The cake God bakes. In Genesis, to get a community with souls, God has a simple recipe. He:
- spends six days making heaven and earth
- takes inorganic matter–dust–from the newly created ground
- forms the dust into a man and places him in a garden
- fashions the woman from one of the man’s ribs
- pulls her, as if from an oven, out of the body of the man and places her in the same garden
- breathes into both of them the breath of life
Whoomp! There it is! A man, a woman, two souls–and a Mesopotamian garden to get chucked out of for sin. Human beings cool and ready to serve–and with the sexual equipment for making more offspring with the soul mutation. From the first couple, you get the ensouled human community we see today.
That’s Occam’s razor, baby.
But then science comes along.
God’s cake collapses. Scientists have discovered that God didn’t bake up humans the way the author of Genesis imagined. They tell us that humans came from organic matter (flesh), not inorganic matter (dust). They say that the very carbon atoms of which humans are made required the birth and death of stars to produce, and that took a long time. And once Earth had organic matter, it took even more time for the organic matter to organize itself into hominid forms (roughly three billion years). And when those hominids finally appeared, they didn’t exist in Mesopotamia along the Tigris and Euphrates rivers, but in Africa.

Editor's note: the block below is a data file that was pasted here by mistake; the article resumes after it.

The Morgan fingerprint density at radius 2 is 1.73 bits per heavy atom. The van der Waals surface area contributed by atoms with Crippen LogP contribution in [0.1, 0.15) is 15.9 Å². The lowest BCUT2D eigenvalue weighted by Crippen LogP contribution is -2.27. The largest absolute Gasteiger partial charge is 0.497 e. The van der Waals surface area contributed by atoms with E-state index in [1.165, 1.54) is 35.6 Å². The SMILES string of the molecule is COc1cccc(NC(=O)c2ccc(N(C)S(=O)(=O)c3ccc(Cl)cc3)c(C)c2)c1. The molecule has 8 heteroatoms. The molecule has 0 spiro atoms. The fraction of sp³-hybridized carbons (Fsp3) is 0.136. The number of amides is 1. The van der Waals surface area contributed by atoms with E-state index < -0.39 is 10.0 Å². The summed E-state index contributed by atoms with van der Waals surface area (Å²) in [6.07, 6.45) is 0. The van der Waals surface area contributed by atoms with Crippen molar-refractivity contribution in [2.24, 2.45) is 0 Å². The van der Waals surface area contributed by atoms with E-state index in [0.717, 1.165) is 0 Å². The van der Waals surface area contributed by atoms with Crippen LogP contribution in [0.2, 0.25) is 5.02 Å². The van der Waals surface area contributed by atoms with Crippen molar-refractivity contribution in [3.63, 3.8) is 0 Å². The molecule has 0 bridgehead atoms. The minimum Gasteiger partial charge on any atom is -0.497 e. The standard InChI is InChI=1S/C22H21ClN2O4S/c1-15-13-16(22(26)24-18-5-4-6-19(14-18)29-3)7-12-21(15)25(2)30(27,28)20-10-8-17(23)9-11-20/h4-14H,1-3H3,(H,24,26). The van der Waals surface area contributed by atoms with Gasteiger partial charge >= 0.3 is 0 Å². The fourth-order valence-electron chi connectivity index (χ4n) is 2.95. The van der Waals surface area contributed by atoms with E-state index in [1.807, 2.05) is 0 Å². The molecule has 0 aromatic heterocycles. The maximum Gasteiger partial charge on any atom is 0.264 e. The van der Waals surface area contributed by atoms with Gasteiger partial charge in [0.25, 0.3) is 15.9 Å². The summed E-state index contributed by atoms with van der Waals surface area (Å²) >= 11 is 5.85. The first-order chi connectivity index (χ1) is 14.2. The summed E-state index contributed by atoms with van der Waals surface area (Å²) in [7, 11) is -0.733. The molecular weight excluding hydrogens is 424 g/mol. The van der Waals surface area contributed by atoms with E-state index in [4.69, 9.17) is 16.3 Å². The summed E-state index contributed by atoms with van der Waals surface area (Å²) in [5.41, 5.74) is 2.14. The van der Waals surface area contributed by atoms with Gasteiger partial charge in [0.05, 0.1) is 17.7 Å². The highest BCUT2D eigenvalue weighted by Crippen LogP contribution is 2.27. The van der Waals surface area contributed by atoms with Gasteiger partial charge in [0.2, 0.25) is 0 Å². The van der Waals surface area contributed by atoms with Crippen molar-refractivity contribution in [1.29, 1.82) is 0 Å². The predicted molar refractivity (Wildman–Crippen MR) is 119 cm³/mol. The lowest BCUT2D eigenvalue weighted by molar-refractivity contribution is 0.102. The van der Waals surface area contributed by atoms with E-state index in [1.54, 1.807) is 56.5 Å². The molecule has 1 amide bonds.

So that’s three strikes against Genesis. The amount of time to create a human is wrong, there was no direct creation of the first man from inorganic matter, and the first man and woman didn’t get their start out of Mesopotamia.
Oh, and our first ancestors, according to scientists, were black Africans, not lighter-colored Mesopotamians or Europeans (as routinely depicted in racist religious art).
But although that’s now more than three strikes against the author of Genesis, let’s keep the batter up there for a bit longer.
Here comes the next pitch.
Our species has never bottlenecked down to two individuals. Geneticists tell us that the human genetic diversity on planet Earth today is not derived from a single couple that had sex together, say, 200,000 years ago. They derive instead from mitochondrial Eve and genetic Adam–two Africans who never actually lived at the same time, and therefore never met. The human population responsible for the diversity among humans that we see today has never bottlenecked down to two parents.
Now that’s yet another pretty dramatic strike for Genesis. Retire the story? Are we done? Well, we can’t be done, because now we’re talking about Jesus.
That last strike threatens the whole infrastructure of Christianity. Judaism can endure that last strike, but Christianity can’t because, if there is no first couple in a garden somewhere, there can be no first act of disobedience–no original sin. If you don’t have Adam, Eve, and original sin, you don’t need the second Adam to pay the debt for that original sin.
The second Adam being Jesus.
Enter the Thomist philosopher Edward Feser to pinch hit for the faltering writer of Genesis.